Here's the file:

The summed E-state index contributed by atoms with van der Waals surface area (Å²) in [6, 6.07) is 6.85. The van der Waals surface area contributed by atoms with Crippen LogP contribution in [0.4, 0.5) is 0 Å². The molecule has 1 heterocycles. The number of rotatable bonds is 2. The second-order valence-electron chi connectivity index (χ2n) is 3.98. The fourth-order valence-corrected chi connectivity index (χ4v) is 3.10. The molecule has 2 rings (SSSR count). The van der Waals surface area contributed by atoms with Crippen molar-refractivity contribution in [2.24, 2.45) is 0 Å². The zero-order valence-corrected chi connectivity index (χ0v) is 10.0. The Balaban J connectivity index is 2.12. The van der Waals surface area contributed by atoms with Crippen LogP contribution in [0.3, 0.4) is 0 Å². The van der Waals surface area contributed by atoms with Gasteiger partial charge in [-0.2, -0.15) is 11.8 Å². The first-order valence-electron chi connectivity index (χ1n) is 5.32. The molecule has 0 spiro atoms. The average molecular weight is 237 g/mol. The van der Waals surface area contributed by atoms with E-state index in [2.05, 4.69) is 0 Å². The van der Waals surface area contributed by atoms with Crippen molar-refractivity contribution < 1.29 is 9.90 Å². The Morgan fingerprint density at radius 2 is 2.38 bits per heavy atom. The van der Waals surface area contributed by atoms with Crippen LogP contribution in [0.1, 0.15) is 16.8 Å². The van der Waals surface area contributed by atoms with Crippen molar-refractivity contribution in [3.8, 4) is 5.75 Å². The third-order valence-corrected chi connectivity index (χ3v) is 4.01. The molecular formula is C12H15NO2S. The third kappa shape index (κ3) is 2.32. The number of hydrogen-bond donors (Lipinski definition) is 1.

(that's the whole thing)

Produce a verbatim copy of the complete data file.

The summed E-state index contributed by atoms with van der Waals surface area (Å²) in [6, 6.07) is 6.85. The van der Waals surface area contributed by atoms with Crippen LogP contribution in [0.4, 0.5) is 0 Å². The molecule has 1 heterocycles. The number of rotatable bonds is 2. The second-order valence-electron chi connectivity index (χ2n) is 3.98. The fourth-order valence-corrected chi connectivity index (χ4v) is 3.10. The molecule has 2 rings (SSSR count). The van der Waals surface area contributed by atoms with Crippen molar-refractivity contribution in [2.24, 2.45) is 0 Å². The zero-order valence-corrected chi connectivity index (χ0v) is 10.0. The Balaban J connectivity index is 2.12. The van der Waals surface area contributed by atoms with Crippen LogP contribution in [0.3, 0.4) is 0 Å². The van der Waals surface area contributed by atoms with Gasteiger partial charge in [-0.2, -0.15) is 11.8 Å². The first-order valence-electron chi connectivity index (χ1n) is 5.32. The molecule has 0 spiro atoms. The average molecular weight is 237 g/mol. The van der Waals surface area contributed by atoms with E-state index in [2.05, 4.69) is 0 Å². The van der Waals surface area contributed by atoms with Crippen molar-refractivity contribution < 1.29 is 9.90 Å². The Morgan fingerprint density at radius 2 is 2.38 bits per heavy atom. The van der Waals surface area contributed by atoms with Crippen LogP contribution in [0.1, 0.15) is 16.8 Å². The van der Waals surface area contributed by atoms with Crippen molar-refractivity contribution in [3.8, 4) is 5.75 Å². The third-order valence-corrected chi connectivity index (χ3v) is 4.01. The molecular formula is C12H15NO2S. The third kappa shape index (κ3) is 2.32. The number of hydrogen-bond donors (Lipinski definition) is 1.